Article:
Natalie has just begun her path to Scientology enlightenment, known as the Bridge to Total Freedom. There are specific stages, or "grades," of the Bridge, and the key to progressing "upward" is auditing: hundreds, if not thousands, of sessions that Scientologists believe can not only help them resolve their problems but also fix their ethical breaches, much as Catholics might do in confessing their sins. The ultimate goal in every auditing session is to have a "win," or moment of revelation, which can take a few minutes, hours or even weeks — Scientologists are not allowed to leave an auditing session until their auditor is satisfied.

So far, Natalie has gotten much of her auditing for free, through her parents, who have both worked for the church. But many Scientologists pay dearly for the service. Unique among religious faiths, Scientology charges for virtually all of its religious services. Auditing is purchased in 12.5-hour blocks, known as "intensives." Each intensive can cost anywhere from $750 for introductory sessions to between $8,000 and $9,000 for advanced sessions. When asked about money, church officials can become defensive. "Do you want to know the real answer? If we could offer everything for free, we would do it," says Rinder. Another official offers, "We don't have 2,000 years of acquired wealth to fall back on." But Scientology isn't alone, church leaders insist. Mormons, for example, expect members to tithe a tenth of their earnings.

Still, religious scholars note that this is an untraditional approach. "Among the things that have made this movement so controversial," says S. Scott Bartchy, director of the Center for the Study of Religion at UCLA, "are its claims that its forms of therapy are 'scientific' and that the 'truth' will only be revealed to those who have the money to purchase advancement to the various levels leading to 'being clear.' It is this unvarnished demand for money that has led many observers to opine that the entire operation looks more like a business than a religion." Clearing the stages along the Bridge to Total Freedom is a process that can take years and cost tens and often hundreds of thousands of dollars—one veteran Scientologist told me she "donated" $250,000 in a twenty-year period. Other Scientologists can wind up spending family inheritances and mortgaging homes to pay the fees. Many, like Natalie's parents, work for their local church so they can receive auditing and courses for free.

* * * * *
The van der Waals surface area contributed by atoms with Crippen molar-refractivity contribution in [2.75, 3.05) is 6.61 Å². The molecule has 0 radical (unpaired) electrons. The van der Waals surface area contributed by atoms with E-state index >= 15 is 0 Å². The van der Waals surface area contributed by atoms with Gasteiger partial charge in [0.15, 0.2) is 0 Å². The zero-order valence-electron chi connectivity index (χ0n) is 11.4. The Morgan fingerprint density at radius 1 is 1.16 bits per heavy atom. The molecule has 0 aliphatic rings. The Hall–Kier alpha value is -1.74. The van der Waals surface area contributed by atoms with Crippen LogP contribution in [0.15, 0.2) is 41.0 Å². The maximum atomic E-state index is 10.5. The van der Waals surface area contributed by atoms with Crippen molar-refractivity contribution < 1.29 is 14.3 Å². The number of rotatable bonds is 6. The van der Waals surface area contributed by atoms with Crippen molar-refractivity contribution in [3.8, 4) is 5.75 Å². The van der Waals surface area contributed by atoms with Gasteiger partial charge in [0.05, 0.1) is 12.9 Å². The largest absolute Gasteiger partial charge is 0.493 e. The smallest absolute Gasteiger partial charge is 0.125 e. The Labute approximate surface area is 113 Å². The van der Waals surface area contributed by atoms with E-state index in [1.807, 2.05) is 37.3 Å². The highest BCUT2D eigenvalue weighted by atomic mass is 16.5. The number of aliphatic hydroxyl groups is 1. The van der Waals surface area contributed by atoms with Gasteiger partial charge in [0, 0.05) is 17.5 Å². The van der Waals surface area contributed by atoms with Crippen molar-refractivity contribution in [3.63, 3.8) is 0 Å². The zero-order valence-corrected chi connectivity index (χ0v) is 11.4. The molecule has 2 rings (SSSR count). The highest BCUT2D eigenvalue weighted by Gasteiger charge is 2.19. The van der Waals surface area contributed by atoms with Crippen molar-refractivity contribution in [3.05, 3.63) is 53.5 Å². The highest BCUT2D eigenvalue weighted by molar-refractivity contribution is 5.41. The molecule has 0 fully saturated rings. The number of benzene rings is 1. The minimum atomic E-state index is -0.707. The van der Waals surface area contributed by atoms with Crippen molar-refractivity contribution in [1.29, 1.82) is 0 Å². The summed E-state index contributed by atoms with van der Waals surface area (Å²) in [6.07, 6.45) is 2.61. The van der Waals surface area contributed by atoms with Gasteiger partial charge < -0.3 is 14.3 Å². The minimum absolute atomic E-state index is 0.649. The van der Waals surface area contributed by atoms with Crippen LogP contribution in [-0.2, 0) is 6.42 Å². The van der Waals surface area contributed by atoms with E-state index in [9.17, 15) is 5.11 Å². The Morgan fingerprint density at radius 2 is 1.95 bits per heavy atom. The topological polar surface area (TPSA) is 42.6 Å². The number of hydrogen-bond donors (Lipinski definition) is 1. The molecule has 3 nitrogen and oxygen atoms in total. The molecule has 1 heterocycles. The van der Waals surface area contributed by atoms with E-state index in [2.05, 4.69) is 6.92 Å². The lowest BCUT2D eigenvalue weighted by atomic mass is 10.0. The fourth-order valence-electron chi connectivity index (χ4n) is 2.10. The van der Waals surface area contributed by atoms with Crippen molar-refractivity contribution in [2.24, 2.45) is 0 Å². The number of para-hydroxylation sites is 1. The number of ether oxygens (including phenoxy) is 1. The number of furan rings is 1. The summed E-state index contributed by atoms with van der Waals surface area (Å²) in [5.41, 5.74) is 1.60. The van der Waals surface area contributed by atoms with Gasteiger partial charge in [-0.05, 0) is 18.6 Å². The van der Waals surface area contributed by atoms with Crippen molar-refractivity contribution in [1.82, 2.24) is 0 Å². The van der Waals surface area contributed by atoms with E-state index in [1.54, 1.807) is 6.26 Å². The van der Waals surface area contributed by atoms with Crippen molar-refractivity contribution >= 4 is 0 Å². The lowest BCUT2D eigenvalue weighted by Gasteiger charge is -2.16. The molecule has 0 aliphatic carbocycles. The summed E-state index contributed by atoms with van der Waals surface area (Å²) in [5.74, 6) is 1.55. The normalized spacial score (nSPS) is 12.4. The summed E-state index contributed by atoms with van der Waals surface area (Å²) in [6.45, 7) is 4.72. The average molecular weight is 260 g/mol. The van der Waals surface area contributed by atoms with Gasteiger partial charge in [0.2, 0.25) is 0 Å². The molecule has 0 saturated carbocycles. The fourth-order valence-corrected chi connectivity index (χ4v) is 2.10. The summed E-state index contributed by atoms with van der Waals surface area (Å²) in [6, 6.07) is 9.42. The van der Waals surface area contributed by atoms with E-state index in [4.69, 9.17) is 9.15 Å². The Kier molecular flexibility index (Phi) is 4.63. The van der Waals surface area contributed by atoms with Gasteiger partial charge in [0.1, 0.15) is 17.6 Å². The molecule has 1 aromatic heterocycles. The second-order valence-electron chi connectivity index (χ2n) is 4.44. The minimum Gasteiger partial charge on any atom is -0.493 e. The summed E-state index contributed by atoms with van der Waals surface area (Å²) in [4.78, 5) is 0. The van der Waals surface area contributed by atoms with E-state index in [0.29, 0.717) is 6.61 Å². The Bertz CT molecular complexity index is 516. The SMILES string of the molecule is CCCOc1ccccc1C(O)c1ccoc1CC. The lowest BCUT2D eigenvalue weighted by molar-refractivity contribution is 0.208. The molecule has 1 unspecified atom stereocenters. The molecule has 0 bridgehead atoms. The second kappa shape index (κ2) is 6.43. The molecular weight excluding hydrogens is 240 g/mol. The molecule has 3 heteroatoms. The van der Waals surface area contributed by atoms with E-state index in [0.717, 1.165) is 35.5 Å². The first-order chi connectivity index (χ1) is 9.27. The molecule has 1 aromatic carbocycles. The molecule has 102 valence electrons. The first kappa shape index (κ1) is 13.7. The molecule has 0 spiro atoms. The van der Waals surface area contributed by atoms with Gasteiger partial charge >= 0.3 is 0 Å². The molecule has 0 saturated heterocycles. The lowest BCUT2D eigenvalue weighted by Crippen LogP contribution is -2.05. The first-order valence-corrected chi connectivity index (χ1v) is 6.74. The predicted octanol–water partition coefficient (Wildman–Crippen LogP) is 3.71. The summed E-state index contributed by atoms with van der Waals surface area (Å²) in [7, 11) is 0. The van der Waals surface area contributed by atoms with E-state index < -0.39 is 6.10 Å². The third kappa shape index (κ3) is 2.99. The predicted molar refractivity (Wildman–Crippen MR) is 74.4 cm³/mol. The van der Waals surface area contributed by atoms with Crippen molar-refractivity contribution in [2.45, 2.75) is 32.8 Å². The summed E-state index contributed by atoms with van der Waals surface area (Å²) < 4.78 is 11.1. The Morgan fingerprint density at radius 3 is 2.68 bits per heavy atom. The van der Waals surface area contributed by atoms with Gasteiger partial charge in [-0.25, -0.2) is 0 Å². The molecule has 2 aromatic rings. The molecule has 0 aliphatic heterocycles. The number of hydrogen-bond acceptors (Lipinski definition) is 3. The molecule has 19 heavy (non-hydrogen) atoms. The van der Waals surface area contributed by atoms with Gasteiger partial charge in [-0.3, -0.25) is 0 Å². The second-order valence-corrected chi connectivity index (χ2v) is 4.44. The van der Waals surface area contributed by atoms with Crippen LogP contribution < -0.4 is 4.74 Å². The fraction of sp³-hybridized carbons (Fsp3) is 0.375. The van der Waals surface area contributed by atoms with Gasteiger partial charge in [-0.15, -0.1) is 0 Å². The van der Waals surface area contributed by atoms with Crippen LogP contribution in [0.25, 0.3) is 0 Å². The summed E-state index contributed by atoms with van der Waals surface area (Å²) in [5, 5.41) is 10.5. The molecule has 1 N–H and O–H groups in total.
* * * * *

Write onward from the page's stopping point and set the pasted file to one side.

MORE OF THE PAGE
Both of Natalie's parents are Clear, she says. Her grandmother is what's called an "Operating Thetan," or "OT." So is Tom Cruise, who is near the top of Scientology's Bridge, at a level known as OT VII. OTs are Scientology's elite — enlightened beings who are said to have total "control" over themselves and their environment. OTs can allegedly move inanimate objects with their minds, leave their bodies at will and telepathically communicate with, and control the behavior of, both animals and human beings. At the highest levels, they are allegedly liberated from the physical universe, to the point where they can psychically control what Scientologists call MEST: Matter, Energy, Space and Time.